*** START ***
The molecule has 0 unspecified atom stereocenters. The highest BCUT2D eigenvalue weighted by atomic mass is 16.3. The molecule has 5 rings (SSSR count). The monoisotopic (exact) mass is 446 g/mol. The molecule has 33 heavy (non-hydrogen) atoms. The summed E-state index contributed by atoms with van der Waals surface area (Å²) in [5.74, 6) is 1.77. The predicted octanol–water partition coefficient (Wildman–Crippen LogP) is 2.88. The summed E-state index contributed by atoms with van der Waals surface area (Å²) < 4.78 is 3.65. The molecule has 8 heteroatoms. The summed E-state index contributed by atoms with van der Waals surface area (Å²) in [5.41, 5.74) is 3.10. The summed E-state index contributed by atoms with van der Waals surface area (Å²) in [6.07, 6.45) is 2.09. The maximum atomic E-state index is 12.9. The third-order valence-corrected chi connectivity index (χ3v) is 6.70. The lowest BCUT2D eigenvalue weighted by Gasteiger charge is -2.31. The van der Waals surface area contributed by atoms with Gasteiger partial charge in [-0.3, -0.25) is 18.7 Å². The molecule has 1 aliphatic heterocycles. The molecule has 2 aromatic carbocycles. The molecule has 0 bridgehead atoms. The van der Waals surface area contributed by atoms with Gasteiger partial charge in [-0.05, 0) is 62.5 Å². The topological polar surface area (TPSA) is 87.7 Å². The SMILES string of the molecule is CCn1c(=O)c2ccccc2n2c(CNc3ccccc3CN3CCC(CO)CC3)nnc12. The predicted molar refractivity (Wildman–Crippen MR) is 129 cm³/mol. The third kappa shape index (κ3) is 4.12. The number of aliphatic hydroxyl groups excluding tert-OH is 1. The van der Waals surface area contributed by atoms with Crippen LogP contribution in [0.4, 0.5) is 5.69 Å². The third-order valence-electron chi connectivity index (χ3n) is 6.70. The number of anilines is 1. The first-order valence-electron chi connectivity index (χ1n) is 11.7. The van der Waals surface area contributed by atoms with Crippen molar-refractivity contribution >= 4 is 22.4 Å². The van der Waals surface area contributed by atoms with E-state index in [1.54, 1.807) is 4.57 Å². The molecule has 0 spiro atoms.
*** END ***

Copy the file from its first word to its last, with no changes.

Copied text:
The molecule has 0 unspecified atom stereocenters. The highest BCUT2D eigenvalue weighted by atomic mass is 16.3. The molecule has 5 rings (SSSR count). The monoisotopic (exact) mass is 446 g/mol. The molecule has 33 heavy (non-hydrogen) atoms. The summed E-state index contributed by atoms with van der Waals surface area (Å²) in [5.74, 6) is 1.77. The predicted octanol–water partition coefficient (Wildman–Crippen LogP) is 2.88. The summed E-state index contributed by atoms with van der Waals surface area (Å²) < 4.78 is 3.65. The molecule has 8 heteroatoms. The summed E-state index contributed by atoms with van der Waals surface area (Å²) in [5.41, 5.74) is 3.10. The summed E-state index contributed by atoms with van der Waals surface area (Å²) in [6.07, 6.45) is 2.09. The maximum atomic E-state index is 12.9. The third-order valence-corrected chi connectivity index (χ3v) is 6.70. The lowest BCUT2D eigenvalue weighted by Gasteiger charge is -2.31. The van der Waals surface area contributed by atoms with Gasteiger partial charge in [-0.3, -0.25) is 18.7 Å². The molecule has 1 aliphatic heterocycles. The molecule has 2 aromatic carbocycles. The molecule has 0 bridgehead atoms. The van der Waals surface area contributed by atoms with Gasteiger partial charge in [-0.05, 0) is 62.5 Å². The topological polar surface area (TPSA) is 87.7 Å². The SMILES string of the molecule is CCn1c(=O)c2ccccc2n2c(CNc3ccccc3CN3CCC(CO)CC3)nnc12. The predicted molar refractivity (Wildman–Crippen MR) is 129 cm³/mol. The third kappa shape index (κ3) is 4.12. The number of aliphatic hydroxyl groups excluding tert-OH is 1. The van der Waals surface area contributed by atoms with Crippen LogP contribution in [0.4, 0.5) is 5.69 Å². The third-order valence-electron chi connectivity index (χ3n) is 6.70. The number of anilines is 1. The first-order valence-electron chi connectivity index (χ1n) is 11.7. The van der Waals surface area contributed by atoms with Crippen molar-refractivity contribution >= 4 is 22.4 Å². The van der Waals surface area contributed by atoms with E-state index in [1.54, 1.807) is 4.57 Å². The molecule has 0 spiro atoms.